Whisky Magazine Issue 40
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Guttered is a decadent and bawdy drinking romp. Perfect terrain for Jefferson Chase, then
The problem with a title that stops bookshop browsers in their tracks is that the entire work has to match the expectations raised by the cover. Tom Morton almost pulls off this feat in his 1999 novel Guttered.
Morton – a journalist who makes his home in the Shetland Islands and hosts a weekly music programme on BBC Radio Scotland – has a great feel for Scottish diction, especially at its most vulgar. Pair that with a knowledge of the terrain born in part from a motorcycle tour through
some 100 distilleries, which Morton made in the early ‘90s, and you've got the ingredients for a bawdy, cynical and consistently over-the-top tale of decadence in the northerly reaches of the British Isles.
Guttered was marketed as a crime novel, but the label is misleading. It's really an extended meditation on the existential issues of drinking combined with an almost Don DeLillo/ Thomas Pynchon-esque conspiracy theory of a plot.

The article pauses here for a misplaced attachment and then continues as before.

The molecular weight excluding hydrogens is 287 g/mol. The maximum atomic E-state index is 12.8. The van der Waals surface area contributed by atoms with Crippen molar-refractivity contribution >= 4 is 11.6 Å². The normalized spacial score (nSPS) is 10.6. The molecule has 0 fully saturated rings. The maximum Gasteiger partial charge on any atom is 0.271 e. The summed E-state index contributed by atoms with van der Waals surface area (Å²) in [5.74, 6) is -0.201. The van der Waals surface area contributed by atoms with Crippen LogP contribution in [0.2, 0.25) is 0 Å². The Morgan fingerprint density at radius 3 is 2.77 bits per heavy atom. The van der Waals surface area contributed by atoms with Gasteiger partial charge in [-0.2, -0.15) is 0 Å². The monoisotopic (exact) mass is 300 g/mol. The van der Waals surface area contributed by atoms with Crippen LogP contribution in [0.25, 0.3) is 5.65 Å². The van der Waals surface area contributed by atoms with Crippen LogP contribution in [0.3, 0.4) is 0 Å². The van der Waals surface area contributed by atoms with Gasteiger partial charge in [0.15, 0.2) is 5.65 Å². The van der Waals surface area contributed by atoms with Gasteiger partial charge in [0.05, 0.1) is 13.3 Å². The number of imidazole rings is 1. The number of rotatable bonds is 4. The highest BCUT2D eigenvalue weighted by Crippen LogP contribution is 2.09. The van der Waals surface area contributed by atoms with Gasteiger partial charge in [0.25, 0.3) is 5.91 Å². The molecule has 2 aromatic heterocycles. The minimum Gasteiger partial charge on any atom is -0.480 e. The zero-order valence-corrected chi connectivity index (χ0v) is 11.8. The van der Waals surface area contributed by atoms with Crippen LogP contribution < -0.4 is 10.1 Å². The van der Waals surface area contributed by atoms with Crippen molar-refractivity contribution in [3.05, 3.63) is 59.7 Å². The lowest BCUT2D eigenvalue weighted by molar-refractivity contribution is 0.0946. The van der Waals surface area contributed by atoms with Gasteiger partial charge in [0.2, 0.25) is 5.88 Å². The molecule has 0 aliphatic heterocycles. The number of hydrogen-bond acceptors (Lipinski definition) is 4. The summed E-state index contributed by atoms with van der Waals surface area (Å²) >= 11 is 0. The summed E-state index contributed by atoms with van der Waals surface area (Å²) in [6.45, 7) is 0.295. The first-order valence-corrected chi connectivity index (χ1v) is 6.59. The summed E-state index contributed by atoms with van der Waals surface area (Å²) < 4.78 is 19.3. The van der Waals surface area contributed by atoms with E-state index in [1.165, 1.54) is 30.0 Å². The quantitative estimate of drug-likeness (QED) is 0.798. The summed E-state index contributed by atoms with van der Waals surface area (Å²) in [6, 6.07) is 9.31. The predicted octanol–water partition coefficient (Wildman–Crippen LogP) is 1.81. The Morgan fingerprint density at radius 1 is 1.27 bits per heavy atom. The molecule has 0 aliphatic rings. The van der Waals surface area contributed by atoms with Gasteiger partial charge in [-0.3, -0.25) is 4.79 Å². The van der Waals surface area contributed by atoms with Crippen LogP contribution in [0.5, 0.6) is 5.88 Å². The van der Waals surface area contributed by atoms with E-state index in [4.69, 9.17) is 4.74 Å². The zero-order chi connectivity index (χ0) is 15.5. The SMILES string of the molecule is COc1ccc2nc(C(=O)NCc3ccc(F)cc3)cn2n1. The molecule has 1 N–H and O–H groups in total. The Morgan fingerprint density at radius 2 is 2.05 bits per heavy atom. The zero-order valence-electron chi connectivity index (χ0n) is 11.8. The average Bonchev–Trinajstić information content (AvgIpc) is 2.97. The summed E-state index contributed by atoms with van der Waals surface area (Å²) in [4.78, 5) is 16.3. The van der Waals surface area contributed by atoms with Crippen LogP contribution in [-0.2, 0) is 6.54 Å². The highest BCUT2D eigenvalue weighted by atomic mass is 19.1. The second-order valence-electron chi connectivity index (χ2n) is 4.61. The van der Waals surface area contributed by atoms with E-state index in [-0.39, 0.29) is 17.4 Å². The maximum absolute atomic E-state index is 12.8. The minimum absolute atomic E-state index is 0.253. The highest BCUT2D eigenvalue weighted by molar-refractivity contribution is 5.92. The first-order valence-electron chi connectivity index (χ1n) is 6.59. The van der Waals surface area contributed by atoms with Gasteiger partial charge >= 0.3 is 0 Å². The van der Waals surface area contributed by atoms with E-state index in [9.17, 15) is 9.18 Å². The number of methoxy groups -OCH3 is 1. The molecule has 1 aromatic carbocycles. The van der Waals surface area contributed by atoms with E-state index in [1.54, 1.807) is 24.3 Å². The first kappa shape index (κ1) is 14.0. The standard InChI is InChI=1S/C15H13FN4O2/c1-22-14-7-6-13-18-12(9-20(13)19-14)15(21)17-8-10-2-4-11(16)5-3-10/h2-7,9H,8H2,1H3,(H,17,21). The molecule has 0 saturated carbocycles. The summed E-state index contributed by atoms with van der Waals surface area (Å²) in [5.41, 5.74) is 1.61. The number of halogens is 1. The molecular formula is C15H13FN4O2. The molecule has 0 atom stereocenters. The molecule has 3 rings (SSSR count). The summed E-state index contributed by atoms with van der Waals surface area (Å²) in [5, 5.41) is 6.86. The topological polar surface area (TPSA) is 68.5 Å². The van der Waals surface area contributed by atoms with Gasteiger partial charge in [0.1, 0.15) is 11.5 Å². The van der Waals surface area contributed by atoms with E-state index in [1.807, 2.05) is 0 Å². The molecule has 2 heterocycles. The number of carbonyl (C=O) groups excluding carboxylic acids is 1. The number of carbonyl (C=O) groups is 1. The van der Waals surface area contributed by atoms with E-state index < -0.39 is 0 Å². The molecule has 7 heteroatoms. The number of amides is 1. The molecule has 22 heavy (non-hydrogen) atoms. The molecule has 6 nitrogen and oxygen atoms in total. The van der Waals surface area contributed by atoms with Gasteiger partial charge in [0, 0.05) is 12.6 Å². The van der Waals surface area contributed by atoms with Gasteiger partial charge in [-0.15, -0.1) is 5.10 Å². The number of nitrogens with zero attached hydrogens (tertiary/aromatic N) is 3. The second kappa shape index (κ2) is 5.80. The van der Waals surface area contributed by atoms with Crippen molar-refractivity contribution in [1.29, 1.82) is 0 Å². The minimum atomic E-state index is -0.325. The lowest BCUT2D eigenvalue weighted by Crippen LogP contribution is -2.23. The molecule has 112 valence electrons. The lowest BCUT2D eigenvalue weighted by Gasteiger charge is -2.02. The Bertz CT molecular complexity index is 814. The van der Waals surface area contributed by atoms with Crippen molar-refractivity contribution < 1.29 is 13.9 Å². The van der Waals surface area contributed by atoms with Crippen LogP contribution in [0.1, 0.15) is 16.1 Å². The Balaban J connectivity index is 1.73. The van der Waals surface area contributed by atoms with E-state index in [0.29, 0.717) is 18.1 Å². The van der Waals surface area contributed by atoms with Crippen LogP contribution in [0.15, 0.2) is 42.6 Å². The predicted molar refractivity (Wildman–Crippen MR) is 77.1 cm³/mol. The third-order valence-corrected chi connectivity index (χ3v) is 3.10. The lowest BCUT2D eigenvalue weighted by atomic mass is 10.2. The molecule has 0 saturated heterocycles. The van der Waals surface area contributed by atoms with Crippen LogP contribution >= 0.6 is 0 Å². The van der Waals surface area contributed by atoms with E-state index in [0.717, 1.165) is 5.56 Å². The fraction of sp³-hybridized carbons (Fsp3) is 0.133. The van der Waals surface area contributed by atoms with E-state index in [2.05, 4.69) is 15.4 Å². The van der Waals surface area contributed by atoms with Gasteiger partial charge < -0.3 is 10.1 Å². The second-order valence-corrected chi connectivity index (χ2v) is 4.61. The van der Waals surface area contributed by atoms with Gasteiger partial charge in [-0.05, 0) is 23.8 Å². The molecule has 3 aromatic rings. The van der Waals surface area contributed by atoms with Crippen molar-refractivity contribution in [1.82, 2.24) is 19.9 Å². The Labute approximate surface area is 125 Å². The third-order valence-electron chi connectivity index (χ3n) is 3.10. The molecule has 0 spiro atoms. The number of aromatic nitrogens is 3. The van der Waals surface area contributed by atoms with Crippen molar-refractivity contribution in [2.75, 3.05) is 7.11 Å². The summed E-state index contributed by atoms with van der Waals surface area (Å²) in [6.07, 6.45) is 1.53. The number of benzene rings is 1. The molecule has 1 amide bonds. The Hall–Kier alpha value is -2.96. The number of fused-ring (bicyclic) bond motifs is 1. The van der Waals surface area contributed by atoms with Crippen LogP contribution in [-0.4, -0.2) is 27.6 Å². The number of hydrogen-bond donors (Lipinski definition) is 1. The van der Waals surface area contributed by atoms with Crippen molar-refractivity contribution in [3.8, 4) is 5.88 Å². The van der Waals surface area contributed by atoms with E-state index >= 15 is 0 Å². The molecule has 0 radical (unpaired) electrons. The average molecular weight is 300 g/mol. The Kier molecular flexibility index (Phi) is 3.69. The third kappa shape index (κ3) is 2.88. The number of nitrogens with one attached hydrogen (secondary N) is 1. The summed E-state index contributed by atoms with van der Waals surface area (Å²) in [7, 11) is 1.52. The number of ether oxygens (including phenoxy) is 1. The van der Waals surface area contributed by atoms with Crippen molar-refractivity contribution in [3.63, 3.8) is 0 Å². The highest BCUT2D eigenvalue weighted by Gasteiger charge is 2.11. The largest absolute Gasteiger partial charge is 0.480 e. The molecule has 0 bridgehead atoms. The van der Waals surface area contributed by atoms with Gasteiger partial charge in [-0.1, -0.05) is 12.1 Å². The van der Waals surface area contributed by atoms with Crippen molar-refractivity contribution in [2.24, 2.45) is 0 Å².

The novel opens with the protagonist Alexander ‘Zander' Flaws, described as ‘the world's worst private detective,' visiting his GP.
I smirked, pulled out a Grants of Dalvey sporran flask from my jacket pocket and unscrewed the top. ‘Uisge beatha, Hernia. The water of life. Here's health! Slainte!' I just about managed to find my mouth with the cool stainless steel spout, and felt the prickly liquid heat of 16-year-old Lagavulin, neat, catch at my throat and begin its warming, healing descent into the gut, nipping at the ulcerating ache in my gullet, t...